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Landscape scale effects of fuel management or fire on water resources: The future of cumulative effects analysis?

Posted date: January 12, 2010
Publication Year: 
2010
Authors: Luce, Charles H.; Rieman, Bruce E.
Publication Series: 
General Technical Report (GTR)
Source: In: Elliot, William J.; Miller, Ina Sue; Audin, Lisa, eds. Cumulative watershed effects of fuel management in the western United States. Gen. Tech. Rep. RMRS-GTR-231. Fort Collins, CO: U.S. Department of Agriculture, Forest Service, Rocky Mountain Research Station. p. 234-245.
Note: This article is part of a larger document.

Abstract

Wildfire may pose serious threats to both direct (for example, heating, dissolved toxic gases) and indirect (for instance, post-fire floods, erosion, changing habitat), aquatic ecosystems (Dunham and others 2003; Gresswell 1999). There is, however, increasing recognition that major flood, erosion, and mass wasting events after fires can also be important to the formation of complex habitats that are beneficial in the long-term (Bisson and others 2003; Reeves and others 1995).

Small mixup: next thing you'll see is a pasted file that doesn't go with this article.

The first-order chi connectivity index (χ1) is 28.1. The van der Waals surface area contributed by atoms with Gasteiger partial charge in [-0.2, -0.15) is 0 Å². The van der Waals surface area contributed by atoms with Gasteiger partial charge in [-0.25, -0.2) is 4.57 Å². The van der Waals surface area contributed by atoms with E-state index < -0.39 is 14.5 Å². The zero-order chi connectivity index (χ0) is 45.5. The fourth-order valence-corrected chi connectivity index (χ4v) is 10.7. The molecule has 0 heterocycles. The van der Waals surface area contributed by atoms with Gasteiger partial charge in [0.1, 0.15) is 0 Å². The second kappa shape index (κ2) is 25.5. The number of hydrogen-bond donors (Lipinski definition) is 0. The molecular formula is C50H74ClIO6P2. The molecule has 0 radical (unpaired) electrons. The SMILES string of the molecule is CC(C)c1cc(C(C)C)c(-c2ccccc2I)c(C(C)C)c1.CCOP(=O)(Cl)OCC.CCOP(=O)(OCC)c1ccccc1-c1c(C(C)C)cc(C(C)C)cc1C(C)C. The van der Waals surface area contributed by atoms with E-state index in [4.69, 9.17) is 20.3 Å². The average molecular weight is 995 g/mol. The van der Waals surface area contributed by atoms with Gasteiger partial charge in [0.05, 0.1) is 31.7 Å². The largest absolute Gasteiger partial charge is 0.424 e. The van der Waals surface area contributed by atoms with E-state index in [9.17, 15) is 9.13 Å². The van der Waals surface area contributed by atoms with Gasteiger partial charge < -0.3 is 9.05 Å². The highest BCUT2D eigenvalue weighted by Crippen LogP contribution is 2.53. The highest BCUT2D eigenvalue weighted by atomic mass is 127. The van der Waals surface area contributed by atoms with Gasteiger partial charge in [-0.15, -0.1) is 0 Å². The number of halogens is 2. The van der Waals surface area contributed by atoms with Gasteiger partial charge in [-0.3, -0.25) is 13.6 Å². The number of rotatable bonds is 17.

Citation

Luce, Charles H.; Rieman, Bruce E. 2010. Landscape scale effects of fuel management or fire on water resources: The future of cumulative effects analysis? In: Elliot, William J.; Miller, Ina Sue; Audin, Lisa, eds. Cumulative watershed effects of fuel management in the western United States. Gen. Tech. Rep. RMRS-GTR-231. Fort Collins, CO: U.S. Department of Agriculture, Forest Service, Rocky Mountain Research Station. p. 234-245.